Entrepreneurship over University
Does it really take a college degree to be a successful entrepreneur? Apparently not. Let’s meet some of Korea’s young and talented entrepreneurs that didn’t need a diploma to realize their visions.
This is a multi-level shopping complex in Gyeonggi-do Province.
The complex offers all kinds of products, but one captures the eye in particular.
It’s a self-assembly educational toy for children.
Surprisingly, this educational toy company is run by 19-year old Yeon Heui-yeon.
“Hello, I am Yeon Heui-yeon, CEO of Koi Story,
which aims to create educational toys
unlimited by angles and measurements,
and a pioneering education tool that will change Korea.”
Yeon visits the shop two to three times a week to meet and promote her products to the target consumers,the parents and check market response.
These creations came from the imagination of the children. From a watermill to a big wheel, anything is possible with this toy.
That led many schools and parents to purchase the toy, allowing the company to make approximately US$ 35,000 in sales in the first year of business.
Yeon started this business at 15 when she was a high school freshman. What inspired her to found her own company at that tender age?
Since her first invention at age 10, Yeon has been sweeping awards at various invention contests. She’s also registered dozens of patents for her designs and trademarks.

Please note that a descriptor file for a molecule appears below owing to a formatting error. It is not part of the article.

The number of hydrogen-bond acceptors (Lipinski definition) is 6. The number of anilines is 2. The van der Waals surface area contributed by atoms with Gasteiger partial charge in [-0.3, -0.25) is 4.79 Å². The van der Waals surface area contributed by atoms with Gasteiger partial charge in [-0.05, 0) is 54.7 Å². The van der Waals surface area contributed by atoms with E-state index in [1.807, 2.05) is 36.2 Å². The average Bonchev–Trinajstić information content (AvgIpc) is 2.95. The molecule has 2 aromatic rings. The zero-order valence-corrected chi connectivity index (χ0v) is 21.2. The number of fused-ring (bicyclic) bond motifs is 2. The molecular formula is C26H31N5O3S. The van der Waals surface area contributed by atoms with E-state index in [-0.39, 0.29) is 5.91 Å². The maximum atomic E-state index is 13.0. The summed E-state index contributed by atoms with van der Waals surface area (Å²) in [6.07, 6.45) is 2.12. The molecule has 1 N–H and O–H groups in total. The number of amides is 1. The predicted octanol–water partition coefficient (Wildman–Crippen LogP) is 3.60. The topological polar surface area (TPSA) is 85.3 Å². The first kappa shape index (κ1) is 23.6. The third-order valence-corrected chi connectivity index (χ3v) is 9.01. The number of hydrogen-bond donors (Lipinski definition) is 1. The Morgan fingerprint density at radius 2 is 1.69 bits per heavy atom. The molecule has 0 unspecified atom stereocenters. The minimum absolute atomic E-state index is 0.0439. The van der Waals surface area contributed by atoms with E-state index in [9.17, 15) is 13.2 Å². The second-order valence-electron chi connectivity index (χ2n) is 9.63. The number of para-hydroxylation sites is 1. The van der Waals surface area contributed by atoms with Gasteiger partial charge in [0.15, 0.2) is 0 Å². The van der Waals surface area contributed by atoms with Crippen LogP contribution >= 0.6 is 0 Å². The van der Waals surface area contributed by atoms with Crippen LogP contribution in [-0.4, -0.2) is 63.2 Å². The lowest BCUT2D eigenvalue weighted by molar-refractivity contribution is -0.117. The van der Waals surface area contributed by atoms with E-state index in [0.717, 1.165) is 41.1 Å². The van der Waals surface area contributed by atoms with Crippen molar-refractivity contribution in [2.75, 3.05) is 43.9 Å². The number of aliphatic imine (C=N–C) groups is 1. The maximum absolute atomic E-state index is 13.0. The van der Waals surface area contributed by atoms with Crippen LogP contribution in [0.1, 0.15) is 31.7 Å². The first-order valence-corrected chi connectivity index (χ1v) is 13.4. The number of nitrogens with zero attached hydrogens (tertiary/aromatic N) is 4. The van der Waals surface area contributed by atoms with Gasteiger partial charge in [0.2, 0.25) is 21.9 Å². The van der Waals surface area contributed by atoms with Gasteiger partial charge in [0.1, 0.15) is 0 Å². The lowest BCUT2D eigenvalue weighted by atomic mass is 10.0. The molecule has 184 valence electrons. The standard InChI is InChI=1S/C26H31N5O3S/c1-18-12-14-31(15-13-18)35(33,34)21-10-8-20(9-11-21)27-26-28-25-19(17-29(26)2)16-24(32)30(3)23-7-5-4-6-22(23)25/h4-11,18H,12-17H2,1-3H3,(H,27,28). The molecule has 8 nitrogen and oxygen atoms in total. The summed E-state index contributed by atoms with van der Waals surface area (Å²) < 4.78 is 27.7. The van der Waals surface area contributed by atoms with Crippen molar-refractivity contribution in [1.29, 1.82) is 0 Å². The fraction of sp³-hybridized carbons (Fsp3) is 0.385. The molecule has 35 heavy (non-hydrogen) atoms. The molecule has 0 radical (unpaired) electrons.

"I founded a talent donation volunteer group named “Heading into the Ground” with some friends I met at the KAIST Center for Creative Entrepreneur, and we pursued various activities together. That experience inspired me to start a new education system and business in which students become teachers and teach their friends."
Yeon started her business under the motto of “sharing educational benefits with everyone,” creating a curriculum in which students teach each other as well as educational toys.
The CEO founded her own company while her peers went to university. According to 2016 data, 70% of Korean students attend college. Why did she choose such a different path?
"I wanted to start a business and become a CEO to actualize my ideas. Therefore, I chose not to attend university and focus on making my dreams come true."
The young entrepreneur shines with immense passion and ambition. She hopes to spark change in the world’s education system. To make her dreams come true, she strives to expand into the global markets starting with China and Vietnam.
"I’d like to help create a society of sharing and a happy world in which more people realize their potential. That’s the kind of CEO and person I’d like to be."
The 18-year old entrepreneur Jun Kim is a celebrity in the startup industry.
“Hello, I am Kim Min-joon, CEO of Nomad-donut Inc.
I’m 18 years old and the youngest person
to make the Forbes’ ‘30 Under 30 Asia’ list.”
Kim founded a startup company with just US$9,000 after dropping out of high school.
The company made about $55,000 in sales in its first two months and is about to reach the $90,000 mark.
Kim’s colleagues are university graduates and much older, but they came to this company, mesmerized by his vision.
Though young, Kim is already a veteran entrepreneur. He’s already run various businesses and organizations, including an Internet game company he launched at age 8, a platform for medical products for Chinese consumers and a non-profit educational organization.